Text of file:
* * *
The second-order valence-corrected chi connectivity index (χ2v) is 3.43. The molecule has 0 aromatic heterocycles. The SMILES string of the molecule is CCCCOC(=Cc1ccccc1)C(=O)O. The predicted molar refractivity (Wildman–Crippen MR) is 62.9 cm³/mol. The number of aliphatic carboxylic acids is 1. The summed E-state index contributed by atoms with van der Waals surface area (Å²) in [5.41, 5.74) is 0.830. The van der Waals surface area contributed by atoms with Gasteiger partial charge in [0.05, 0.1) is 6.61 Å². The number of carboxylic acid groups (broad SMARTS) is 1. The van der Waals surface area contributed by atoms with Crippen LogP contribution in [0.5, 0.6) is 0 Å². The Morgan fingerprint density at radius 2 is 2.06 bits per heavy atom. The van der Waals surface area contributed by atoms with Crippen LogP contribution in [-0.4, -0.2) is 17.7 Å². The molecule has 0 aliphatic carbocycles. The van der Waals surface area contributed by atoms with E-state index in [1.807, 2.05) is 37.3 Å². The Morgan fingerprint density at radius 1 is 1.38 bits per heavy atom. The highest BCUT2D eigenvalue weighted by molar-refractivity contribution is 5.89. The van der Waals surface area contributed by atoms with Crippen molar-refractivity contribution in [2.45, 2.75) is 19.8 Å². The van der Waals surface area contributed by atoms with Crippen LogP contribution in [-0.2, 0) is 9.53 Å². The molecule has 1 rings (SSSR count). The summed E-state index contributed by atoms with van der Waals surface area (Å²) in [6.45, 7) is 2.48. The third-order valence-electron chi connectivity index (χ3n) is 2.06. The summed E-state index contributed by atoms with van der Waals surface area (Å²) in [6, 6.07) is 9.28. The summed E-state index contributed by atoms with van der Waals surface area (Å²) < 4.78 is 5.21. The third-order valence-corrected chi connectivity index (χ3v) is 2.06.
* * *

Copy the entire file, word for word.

The second-order valence-corrected chi connectivity index (χ2v) is 3.43. The molecule has 0 aromatic heterocycles. The SMILES string of the molecule is CCCCOC(=Cc1ccccc1)C(=O)O. The predicted molar refractivity (Wildman–Crippen MR) is 62.9 cm³/mol. The number of aliphatic carboxylic acids is 1. The summed E-state index contributed by atoms with van der Waals surface area (Å²) in [5.41, 5.74) is 0.830. The van der Waals surface area contributed by atoms with Gasteiger partial charge in [0.05, 0.1) is 6.61 Å². The number of carboxylic acid groups (broad SMARTS) is 1. The van der Waals surface area contributed by atoms with Crippen LogP contribution in [0.5, 0.6) is 0 Å². The Morgan fingerprint density at radius 2 is 2.06 bits per heavy atom. The van der Waals surface area contributed by atoms with Crippen LogP contribution in [-0.4, -0.2) is 17.7 Å². The molecule has 0 aliphatic carbocycles. The van der Waals surface area contributed by atoms with E-state index in [1.807, 2.05) is 37.3 Å². The Morgan fingerprint density at radius 1 is 1.38 bits per heavy atom. The highest BCUT2D eigenvalue weighted by molar-refractivity contribution is 5.89. The van der Waals surface area contributed by atoms with Crippen molar-refractivity contribution in [2.45, 2.75) is 19.8 Å². The van der Waals surface area contributed by atoms with Crippen LogP contribution in [-0.2, 0) is 9.53 Å². The molecule has 1 rings (SSSR count). The summed E-state index contributed by atoms with van der Waals surface area (Å²) in [6.45, 7) is 2.48. The third-order valence-electron chi connectivity index (χ3n) is 2.06. The summed E-state index contributed by atoms with van der Waals surface area (Å²) in [6, 6.07) is 9.28. The summed E-state index contributed by atoms with van der Waals surface area (Å²) < 4.78 is 5.21. The third-order valence-corrected chi connectivity index (χ3v) is 2.06.